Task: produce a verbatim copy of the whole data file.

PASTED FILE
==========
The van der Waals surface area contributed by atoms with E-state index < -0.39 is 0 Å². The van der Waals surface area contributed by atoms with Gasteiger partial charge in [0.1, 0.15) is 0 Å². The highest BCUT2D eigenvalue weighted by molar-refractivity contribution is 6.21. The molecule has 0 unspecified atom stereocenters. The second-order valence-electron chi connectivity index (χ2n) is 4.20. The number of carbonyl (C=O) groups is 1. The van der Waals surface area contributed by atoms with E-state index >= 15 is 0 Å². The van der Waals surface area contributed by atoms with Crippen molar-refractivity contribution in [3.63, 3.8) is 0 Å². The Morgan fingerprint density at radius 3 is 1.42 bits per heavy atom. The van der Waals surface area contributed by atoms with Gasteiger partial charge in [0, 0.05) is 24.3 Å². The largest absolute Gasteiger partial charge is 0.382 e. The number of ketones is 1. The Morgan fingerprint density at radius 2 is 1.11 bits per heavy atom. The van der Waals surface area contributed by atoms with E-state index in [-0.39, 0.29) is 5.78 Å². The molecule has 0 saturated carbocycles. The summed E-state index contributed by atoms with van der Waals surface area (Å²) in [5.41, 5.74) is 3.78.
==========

The van der Waals surface area contributed by atoms with E-state index < -0.39 is 0 Å². The van der Waals surface area contributed by atoms with Gasteiger partial charge in [0.1, 0.15) is 0 Å². The highest BCUT2D eigenvalue weighted by molar-refractivity contribution is 6.21. The molecule has 0 unspecified atom stereocenters. The second-order valence-electron chi connectivity index (χ2n) is 4.20. The number of carbonyl (C=O) groups is 1. The van der Waals surface area contributed by atoms with E-state index >= 15 is 0 Å². The van der Waals surface area contributed by atoms with Crippen molar-refractivity contribution in [3.63, 3.8) is 0 Å². The Morgan fingerprint density at radius 3 is 1.42 bits per heavy atom. The van der Waals surface area contributed by atoms with Gasteiger partial charge in [0, 0.05) is 24.3 Å². The largest absolute Gasteiger partial charge is 0.382 e. The number of ketones is 1. The Morgan fingerprint density at radius 2 is 1.11 bits per heavy atom. The van der Waals surface area contributed by atoms with E-state index in [-0.39, 0.29) is 5.78 Å². The molecule has 0 saturated carbocycles. The summed E-state index contributed by atoms with van der Waals surface area (Å²) in [5.41, 5.74) is 3.78.